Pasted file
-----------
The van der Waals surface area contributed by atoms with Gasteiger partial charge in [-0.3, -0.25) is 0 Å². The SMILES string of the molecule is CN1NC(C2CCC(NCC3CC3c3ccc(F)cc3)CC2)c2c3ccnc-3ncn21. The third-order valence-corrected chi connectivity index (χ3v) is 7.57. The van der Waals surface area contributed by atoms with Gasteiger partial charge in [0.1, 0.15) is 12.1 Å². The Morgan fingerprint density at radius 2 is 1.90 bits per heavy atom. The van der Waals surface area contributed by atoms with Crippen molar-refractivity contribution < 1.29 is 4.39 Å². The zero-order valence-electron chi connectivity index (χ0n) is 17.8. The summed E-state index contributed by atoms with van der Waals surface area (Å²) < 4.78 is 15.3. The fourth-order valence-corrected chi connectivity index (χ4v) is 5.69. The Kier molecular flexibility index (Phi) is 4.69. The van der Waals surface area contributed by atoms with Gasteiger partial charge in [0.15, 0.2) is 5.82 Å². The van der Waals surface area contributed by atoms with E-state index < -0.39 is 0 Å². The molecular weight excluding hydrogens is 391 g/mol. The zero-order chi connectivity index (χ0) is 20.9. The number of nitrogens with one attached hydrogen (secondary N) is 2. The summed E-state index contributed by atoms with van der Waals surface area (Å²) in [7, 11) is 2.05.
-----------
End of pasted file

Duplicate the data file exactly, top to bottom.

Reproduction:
The van der Waals surface area contributed by atoms with Gasteiger partial charge in [-0.3, -0.25) is 0 Å². The SMILES string of the molecule is CN1NC(C2CCC(NCC3CC3c3ccc(F)cc3)CC2)c2c3ccnc-3ncn21. The third-order valence-corrected chi connectivity index (χ3v) is 7.57. The van der Waals surface area contributed by atoms with Gasteiger partial charge in [0.1, 0.15) is 12.1 Å². The Morgan fingerprint density at radius 2 is 1.90 bits per heavy atom. The van der Waals surface area contributed by atoms with Crippen molar-refractivity contribution < 1.29 is 4.39 Å². The zero-order valence-electron chi connectivity index (χ0n) is 17.8. The summed E-state index contributed by atoms with van der Waals surface area (Å²) < 4.78 is 15.3. The fourth-order valence-corrected chi connectivity index (χ4v) is 5.69. The Kier molecular flexibility index (Phi) is 4.69. The van der Waals surface area contributed by atoms with Gasteiger partial charge in [0.15, 0.2) is 5.82 Å². The van der Waals surface area contributed by atoms with E-state index < -0.39 is 0 Å². The molecular weight excluding hydrogens is 391 g/mol. The zero-order chi connectivity index (χ0) is 20.9. The number of nitrogens with one attached hydrogen (secondary N) is 2. The summed E-state index contributed by atoms with van der Waals surface area (Å²) in [7, 11) is 2.05.